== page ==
Most teenagers in Scotland believe they will have a worse life than their parents, "disappointing" new polling data released today reveals. 

Fears about money, the environment, and unemployment led to 55 per cent of teens thinking this, according to the survey of 14 to 17 year olds by Barnardo's and YouGov

Almost one in ten young people (nine per cent) said they felt "hopeless" about their future, and another third thought their own children's lives would be even worse. 

Read more: Confidence among young people at 'lowest level in 28 years'

One teenage respondent said: “Everyone is struggling these days. My mum struggles to pay the bills and she’s a nurse with a master’s degree. I’m not that clever, so imagine my life will be harder than hers.” 

According to the research, 18 per cent of teenagers in Scotland believe they won’t have enough money at 30 to live comfortably.

The Herald: Young people were asked to imagine their lives at 30 as part of a surveyYoung people were asked to imagine their lives at 30 as part of a survey (Image: Barnados)

And 10 per cent of respondents also believed they were unable to change their own future. The figures are in line with the rest of the UK, Barnardo's says.

One respondent said: “Everyone can go to university and get qualifications. However, if you can’t get a decent job afterwards, then it’s totally meaningless. You can only try your best and pray for some luck to come your way.” 

Another said: “My older brothers worked hard and got great qualifications and cannot get good jobs, so I think it will be the same for me.” 

Read more: Nearly half of teenagers concerned about having children

Martin Crewe, director of Barnardo’s Scotland, said: “The results of this polling make for very disappointing reading indeed.

"If, as these results suggest, we have a generation of children who believe they will have a life worse than that of their parents, then, as a society, we will have failed.” 

The Herald: Martin Crewe is director of Barnado's ScotlandMartin Crewe is director of Barnado's Scotland (Image: Barnados)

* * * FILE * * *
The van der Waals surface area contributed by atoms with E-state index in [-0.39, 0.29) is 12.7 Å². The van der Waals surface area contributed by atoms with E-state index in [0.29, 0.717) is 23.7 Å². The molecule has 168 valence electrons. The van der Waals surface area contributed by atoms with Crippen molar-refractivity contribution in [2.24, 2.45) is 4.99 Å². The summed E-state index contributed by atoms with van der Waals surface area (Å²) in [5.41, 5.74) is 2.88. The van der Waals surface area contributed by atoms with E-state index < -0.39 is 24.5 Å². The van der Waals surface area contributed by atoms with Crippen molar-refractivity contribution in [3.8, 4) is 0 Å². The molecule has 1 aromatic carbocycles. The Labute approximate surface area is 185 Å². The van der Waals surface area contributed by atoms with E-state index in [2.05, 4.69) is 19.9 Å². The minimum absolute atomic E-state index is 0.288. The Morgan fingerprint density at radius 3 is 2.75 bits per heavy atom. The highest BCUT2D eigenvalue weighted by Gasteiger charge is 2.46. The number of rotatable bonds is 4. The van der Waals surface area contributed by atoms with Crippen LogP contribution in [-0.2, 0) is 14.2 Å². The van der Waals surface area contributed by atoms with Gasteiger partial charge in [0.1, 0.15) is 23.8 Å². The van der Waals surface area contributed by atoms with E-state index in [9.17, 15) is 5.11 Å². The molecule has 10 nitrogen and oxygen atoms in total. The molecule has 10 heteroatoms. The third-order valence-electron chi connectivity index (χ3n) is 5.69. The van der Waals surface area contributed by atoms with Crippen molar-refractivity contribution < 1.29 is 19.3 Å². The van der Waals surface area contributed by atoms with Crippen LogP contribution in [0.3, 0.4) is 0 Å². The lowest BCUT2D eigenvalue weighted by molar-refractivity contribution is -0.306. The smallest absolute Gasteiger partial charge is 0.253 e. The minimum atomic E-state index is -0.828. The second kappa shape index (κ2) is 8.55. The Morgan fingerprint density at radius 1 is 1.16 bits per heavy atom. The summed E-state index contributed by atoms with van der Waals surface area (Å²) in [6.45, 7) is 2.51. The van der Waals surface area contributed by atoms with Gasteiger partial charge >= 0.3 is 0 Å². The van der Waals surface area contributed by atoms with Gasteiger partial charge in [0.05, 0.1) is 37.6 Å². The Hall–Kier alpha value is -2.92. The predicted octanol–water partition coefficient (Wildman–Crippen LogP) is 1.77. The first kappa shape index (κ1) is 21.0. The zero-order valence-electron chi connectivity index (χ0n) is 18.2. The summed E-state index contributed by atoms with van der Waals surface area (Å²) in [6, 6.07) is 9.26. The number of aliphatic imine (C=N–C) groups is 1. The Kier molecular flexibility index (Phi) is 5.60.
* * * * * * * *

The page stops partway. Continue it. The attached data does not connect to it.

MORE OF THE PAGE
The polling was released to coincide with a new report from Barnardo’s – Changing Childhoods, Changing Lives – which paints a bleak picture of children’s lives in the UK. 

The report assesses the current situation for children and how crises such as cost of living, Covid-19 and environmental concerns are impacting them in 2024. There are also forecasts for how things might develop in the future – including spiralling children’s mental health and an increased risk of online exploitation.

Mr Crewe said: “At Barnardo’s, we’re determined that children will not face these future challenges alone and we know the current situation requires urgent action.

"We’ve also worked with young people to develop a new look for the charity – one that stands out and feels relevant to the children, young people and families who need us. 

“Despite the negative picture painted in this survey, there is also hope that things can get better. In Scotland we are committed to keeping The Promise to reform Scotland’s care system, so that all children grow up safe and loved."

Read more: Scots couple describe the joy of fostering children

The charity is calling on the Scottish Government to raise the Scottish Child Payment to £30, abolish the young parent penalty and to invest "further and faster" in early intervention services and "holistic" family support.

It is also urging the UK Government to abolish the two-child benefit limit and introduce an essentials guarantee for Universal Credit.

Mr Crewe said: “Last year, Barnardo’s supported more than 11,500 children, young people, parents and carers in more than 150 services across Scotland. It’s what we do, it’s what we’ve been doing for more than 150 years and it’s what we plan to do for many years to come.

"For many children, the future can seem hopeless. We want to change that and offer every child positive chances.”

Social Justice secretary Shirley-Anne Somerville said: “It is unacceptable that in 2024 children and young people continue to live in poverty in Scotland. That is why we have very deliberately chosen to invest in our public services, and the social contract which binds the Scottish Government to the people we serve. 
“Economic modelling estimates the actions we’re taking will mean 100,000 children will be kept out of relative poverty and 70,000 kept out of absolute poverty next year. These are the lives of children across Scotland, in every community, being improved by the action we are taking.

“Against a backdrop of the UK Government policies limiting the financial support to families including the two-child limit and the benefit cap, we are taking real action to lift children out of poverty and improve their chances in life. 
“Barnardo’s is right to call for welfare reform such as introducing an Essentials Guarantee and scrapping the two child limit. We know that the UK Government could lift a further 40,000 children out of poverty in Scotland this year if they made key changes to Universal Credit.”

To find out more about the charity, visit